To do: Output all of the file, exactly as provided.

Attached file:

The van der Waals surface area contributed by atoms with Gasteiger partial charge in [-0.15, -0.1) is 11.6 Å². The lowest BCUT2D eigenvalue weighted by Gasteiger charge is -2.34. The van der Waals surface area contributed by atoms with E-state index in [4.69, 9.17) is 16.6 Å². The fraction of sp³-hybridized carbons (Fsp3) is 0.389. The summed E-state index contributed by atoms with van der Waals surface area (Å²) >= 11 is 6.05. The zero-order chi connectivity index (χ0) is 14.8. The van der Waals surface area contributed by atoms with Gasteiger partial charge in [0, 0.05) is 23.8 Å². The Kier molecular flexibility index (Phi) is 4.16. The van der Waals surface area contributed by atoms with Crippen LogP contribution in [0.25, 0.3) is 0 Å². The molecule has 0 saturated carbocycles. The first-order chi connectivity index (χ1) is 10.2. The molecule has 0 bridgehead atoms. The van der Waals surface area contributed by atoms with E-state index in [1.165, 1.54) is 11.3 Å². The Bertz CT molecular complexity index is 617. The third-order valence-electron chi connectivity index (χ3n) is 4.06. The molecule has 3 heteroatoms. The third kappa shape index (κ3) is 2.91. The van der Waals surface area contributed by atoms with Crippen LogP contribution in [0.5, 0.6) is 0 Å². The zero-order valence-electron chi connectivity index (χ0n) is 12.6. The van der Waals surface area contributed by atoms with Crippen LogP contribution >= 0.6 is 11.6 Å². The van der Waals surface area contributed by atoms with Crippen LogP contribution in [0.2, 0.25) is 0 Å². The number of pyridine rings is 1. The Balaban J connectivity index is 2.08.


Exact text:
The van der Waals surface area contributed by atoms with Gasteiger partial charge in [-0.15, -0.1) is 11.6 Å². The lowest BCUT2D eigenvalue weighted by Gasteiger charge is -2.34. The van der Waals surface area contributed by atoms with E-state index in [4.69, 9.17) is 16.6 Å². The fraction of sp³-hybridized carbons (Fsp3) is 0.389. The summed E-state index contributed by atoms with van der Waals surface area (Å²) >= 11 is 6.05. The zero-order chi connectivity index (χ0) is 14.8. The van der Waals surface area contributed by atoms with Gasteiger partial charge in [0, 0.05) is 23.8 Å². The Kier molecular flexibility index (Phi) is 4.16. The van der Waals surface area contributed by atoms with Crippen LogP contribution in [0.25, 0.3) is 0 Å². The molecule has 0 saturated carbocycles. The first-order chi connectivity index (χ1) is 10.2. The molecule has 0 bridgehead atoms. The van der Waals surface area contributed by atoms with E-state index in [1.165, 1.54) is 11.3 Å². The Bertz CT molecular complexity index is 617. The third-order valence-electron chi connectivity index (χ3n) is 4.06. The molecule has 3 heteroatoms. The third kappa shape index (κ3) is 2.91. The van der Waals surface area contributed by atoms with Crippen LogP contribution in [0.5, 0.6) is 0 Å². The zero-order valence-electron chi connectivity index (χ0n) is 12.6. The van der Waals surface area contributed by atoms with Crippen LogP contribution >= 0.6 is 11.6 Å². The van der Waals surface area contributed by atoms with Crippen LogP contribution in [0.2, 0.25) is 0 Å². The number of pyridine rings is 1. The Balaban J connectivity index is 2.08.